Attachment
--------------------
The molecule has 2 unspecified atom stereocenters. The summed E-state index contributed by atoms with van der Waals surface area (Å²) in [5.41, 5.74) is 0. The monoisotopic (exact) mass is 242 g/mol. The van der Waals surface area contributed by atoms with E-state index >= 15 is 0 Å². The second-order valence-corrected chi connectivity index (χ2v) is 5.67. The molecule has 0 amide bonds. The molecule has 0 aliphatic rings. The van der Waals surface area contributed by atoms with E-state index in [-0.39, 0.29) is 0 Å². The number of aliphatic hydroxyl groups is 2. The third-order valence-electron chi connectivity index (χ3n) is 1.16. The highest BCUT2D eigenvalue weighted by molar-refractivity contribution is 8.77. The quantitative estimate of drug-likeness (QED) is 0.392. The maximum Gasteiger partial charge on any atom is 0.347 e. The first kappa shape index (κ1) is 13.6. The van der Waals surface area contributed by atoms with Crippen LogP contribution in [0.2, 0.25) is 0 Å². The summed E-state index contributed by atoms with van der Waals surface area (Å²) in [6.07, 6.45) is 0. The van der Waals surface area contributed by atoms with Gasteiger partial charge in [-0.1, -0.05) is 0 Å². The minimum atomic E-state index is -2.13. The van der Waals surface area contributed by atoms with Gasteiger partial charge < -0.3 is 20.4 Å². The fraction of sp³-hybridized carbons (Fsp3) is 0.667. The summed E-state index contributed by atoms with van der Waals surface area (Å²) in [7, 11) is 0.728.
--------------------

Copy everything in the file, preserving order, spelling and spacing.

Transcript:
The molecule has 2 unspecified atom stereocenters. The summed E-state index contributed by atoms with van der Waals surface area (Å²) in [5.41, 5.74) is 0. The monoisotopic (exact) mass is 242 g/mol. The van der Waals surface area contributed by atoms with E-state index >= 15 is 0 Å². The second-order valence-corrected chi connectivity index (χ2v) is 5.67. The molecule has 0 amide bonds. The molecule has 0 aliphatic rings. The van der Waals surface area contributed by atoms with E-state index in [-0.39, 0.29) is 0 Å². The number of aliphatic hydroxyl groups is 2. The third-order valence-electron chi connectivity index (χ3n) is 1.16. The highest BCUT2D eigenvalue weighted by molar-refractivity contribution is 8.77. The quantitative estimate of drug-likeness (QED) is 0.392. The maximum Gasteiger partial charge on any atom is 0.347 e. The first kappa shape index (κ1) is 13.6. The van der Waals surface area contributed by atoms with Crippen LogP contribution in [0.2, 0.25) is 0 Å². The summed E-state index contributed by atoms with van der Waals surface area (Å²) in [6.07, 6.45) is 0. The van der Waals surface area contributed by atoms with Gasteiger partial charge in [-0.1, -0.05) is 0 Å². The minimum atomic E-state index is -2.13. The van der Waals surface area contributed by atoms with Gasteiger partial charge < -0.3 is 20.4 Å². The fraction of sp³-hybridized carbons (Fsp3) is 0.667. The summed E-state index contributed by atoms with van der Waals surface area (Å²) in [7, 11) is 0.728.